This matter pertains to an obstetrical and hospital negligence claim. The Defendant-obstetrician filed a Motion In Limine seeking leave of court to introduce evidence and cross-examine the Plaintiffs’ economic damages experts on the provisions of the Patient Protection and Affordable Care Act, which requires individuals to purchase health insurance and establish limits for annual out-of-pocket expenses.
The defense asserted that these new health insurance provisions provide grounds to reconsider and renounce the common-law collateral source rule that bars evidence of any payments made by a collateral source on behalf of a Plaintiff.
Judge Nealon noted that, although Section 508(a) of the MCARE Act generally bars a Plaintiff from recovering damages for past medical expenses that are covered by a collateral source Section 509, governing claims for future medical expenses, does not contain comparable language abrogating the collateral source rule for future medical expenses claims.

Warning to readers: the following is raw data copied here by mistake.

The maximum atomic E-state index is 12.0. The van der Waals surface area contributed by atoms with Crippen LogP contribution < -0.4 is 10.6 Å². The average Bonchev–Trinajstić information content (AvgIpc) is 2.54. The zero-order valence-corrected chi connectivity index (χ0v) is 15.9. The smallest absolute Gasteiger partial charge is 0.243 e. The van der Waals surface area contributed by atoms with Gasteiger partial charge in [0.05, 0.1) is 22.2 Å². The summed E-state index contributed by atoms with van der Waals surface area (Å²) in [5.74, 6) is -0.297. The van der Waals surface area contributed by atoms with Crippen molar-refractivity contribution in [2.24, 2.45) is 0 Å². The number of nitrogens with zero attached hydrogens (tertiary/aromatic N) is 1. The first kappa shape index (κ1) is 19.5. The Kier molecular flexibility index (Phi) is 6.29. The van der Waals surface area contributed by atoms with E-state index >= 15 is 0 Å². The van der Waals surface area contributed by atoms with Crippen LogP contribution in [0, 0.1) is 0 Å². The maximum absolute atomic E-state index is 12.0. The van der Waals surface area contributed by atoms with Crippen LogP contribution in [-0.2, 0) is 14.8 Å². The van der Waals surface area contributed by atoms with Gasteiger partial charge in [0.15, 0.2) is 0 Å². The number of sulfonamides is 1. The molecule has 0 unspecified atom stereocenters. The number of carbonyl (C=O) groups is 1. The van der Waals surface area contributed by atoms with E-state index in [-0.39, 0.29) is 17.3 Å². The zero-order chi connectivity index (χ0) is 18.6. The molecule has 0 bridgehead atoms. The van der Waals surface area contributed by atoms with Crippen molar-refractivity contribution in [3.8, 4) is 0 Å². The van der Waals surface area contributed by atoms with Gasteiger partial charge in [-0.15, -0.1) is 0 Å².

Judge Nealon also noted that the only relevant appellate precedent issued by the Pennsylvania Superior Court in the case of Deeds v. University of Pennsylvania Medical Center, 110 A.3d 1009 (Pa. Super. 2015), appeal dismissed, 128 A.3d 764 (Pa. 2015), resulted in a decision that referenced to the Affordable Care Act’s provisions in malpractice litigation constitutes “a patent violation of the collateral source rule.”
Accordingly, Judge Nealon denied the Defendant’s Motion In Limine.
Anyone wishing to review Judge Nealon's decision in Vaccaro may click this LINK.